But the issue of hiring a consultant came up first — specifically, a proposal from HdL Companies, which has special expertise in developing cannabis management programs, at a cost of $26,400.

City Manager Brad Vidro told the council that law firm partners Hanley and Fleishman could do the same job for an estimated $6,600.

“One piece (of the package) you might want to retain HdL for is the cost recovery piece,” Vidro told the council, noting the consulting firm has a special expertise in assuring the fees paid by license applicants cover the city’s costs in processing them.

Some council members expressed concern that the city could spend $26,400 developing regulations and then have no one apply to operate a dispensary, while spending only $6,600 would be less of a gamble.

Councilwoman Karen Waite moved to have the attorneys prepare the bulk of the ordinance, retain HdL for the cost-recovery aspect at a cost not to exceed $5,000 and authorize a budget transfer of $11,600 to cover the costs..

But Richardson made a substitute motion to take no action until the city knows what kind of interest there is for cannabis businesses to set up shop, but it died for lack of a second, leading to Waite’s motion being approved on a 4-1 vote, with Richardson dissenting.

The timeline squeeze

When the ordinance came up for final approval, Richardson and Councilwoman Joan Jamieson were ready to adopt it and each made a motion to that effect. Both died for lack of a second.

Fleishman cautioned the council that while he and Hanley could generate a comprehensive set of regulations within a matter of days, it “might not be our best work” and some details might slip by.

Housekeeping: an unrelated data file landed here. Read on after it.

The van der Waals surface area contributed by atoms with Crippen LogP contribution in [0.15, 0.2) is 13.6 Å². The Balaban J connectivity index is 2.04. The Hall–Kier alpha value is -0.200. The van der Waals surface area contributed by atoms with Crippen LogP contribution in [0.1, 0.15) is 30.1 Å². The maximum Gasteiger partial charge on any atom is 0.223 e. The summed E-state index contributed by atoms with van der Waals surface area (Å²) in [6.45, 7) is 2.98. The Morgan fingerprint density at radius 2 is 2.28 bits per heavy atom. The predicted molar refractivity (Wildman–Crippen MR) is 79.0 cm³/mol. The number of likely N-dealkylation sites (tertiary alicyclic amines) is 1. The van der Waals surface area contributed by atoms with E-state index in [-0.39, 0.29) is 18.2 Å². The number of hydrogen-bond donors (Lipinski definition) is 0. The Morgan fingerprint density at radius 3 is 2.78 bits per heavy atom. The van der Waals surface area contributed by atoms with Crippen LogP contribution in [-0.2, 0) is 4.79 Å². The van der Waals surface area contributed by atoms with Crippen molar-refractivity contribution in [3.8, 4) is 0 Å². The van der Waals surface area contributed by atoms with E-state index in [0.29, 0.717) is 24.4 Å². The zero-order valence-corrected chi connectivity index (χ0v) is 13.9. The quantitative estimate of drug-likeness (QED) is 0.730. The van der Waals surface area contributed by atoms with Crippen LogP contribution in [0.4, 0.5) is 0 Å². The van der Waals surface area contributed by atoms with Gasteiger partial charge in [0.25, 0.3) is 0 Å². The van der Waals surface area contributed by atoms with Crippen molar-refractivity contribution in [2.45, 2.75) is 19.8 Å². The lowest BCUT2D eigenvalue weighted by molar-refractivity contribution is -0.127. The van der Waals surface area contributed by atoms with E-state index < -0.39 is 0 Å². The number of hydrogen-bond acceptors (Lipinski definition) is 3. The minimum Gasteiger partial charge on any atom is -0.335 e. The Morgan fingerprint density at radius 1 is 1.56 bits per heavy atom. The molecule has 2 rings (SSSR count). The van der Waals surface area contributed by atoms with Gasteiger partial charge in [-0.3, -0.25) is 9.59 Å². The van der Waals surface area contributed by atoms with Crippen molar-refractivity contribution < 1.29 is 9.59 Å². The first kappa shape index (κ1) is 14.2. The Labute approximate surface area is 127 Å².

He also noted that since final adoption of ordinances must be done at a regular council meeting, in order to have them in effect before the urgency ordinance expired, that would have to be done Aug. 13 to allow for the 30-day delay.

So the ordinances would have to be introduced at a special meeting prior to Aug. 13.

“I’m just hesitant to adopt it,” Waite said of the ordinance. “I just feel we need additional information.”

She recommended taking a chance that no one with a state cannabis license would apply for a city business license during the interim when Solvang had no regulations at all.

Councilman Ryan Toussaint moved to have the attorneys prepare the regulations in an effort to meet the tight schedule, and that passed 4-1, with Richardson again dissenting.

But no special meeting was called to introduce ordinances drawn up by the attorneys, and instead they’ll be introduced at the Aug. 13 meeting.

If approved on a second reading Aug. 27, they’ll go into effect Sept. 26 — the third business day after the urgency ordinance expires — and that worries Richardson.

“That’s my fear, that we won’t make it and someone will come along with an application when we have no regulations,” he said Monday.

Richardson doesn’t want any cannabis operations at all within the city limits.

“I’m absolutely opposed to recreational and medical marijuana,” he said. “I believe if the folks in the city want medical marijuana, there are plenty of places for it in the Santa Ynez Valley.

“Solvang has an image to uphold as a Danish community,” he explained. “And if we get known as a pot community, it could hurt our image and hurt our business, which is tourism.”

But he noted the council still has an out — if it chooses to take it at the Aug. 13 meeting.

“It depends on how a majority of the council feels,” he said. “We could still have a second reading (and final adoption) of the ban. It’s still out there on the table.”

But it’s not on the Aug. 13 agenda, and the comprehensive regulations are.


News Editor

Mike Hodgson is news editor at the Santa Ynez Valley News, where he writes about local government, special events and the people who live in the Valley. He has been a photographer, writer, news editor and managing editor at weekly newspapers since 1972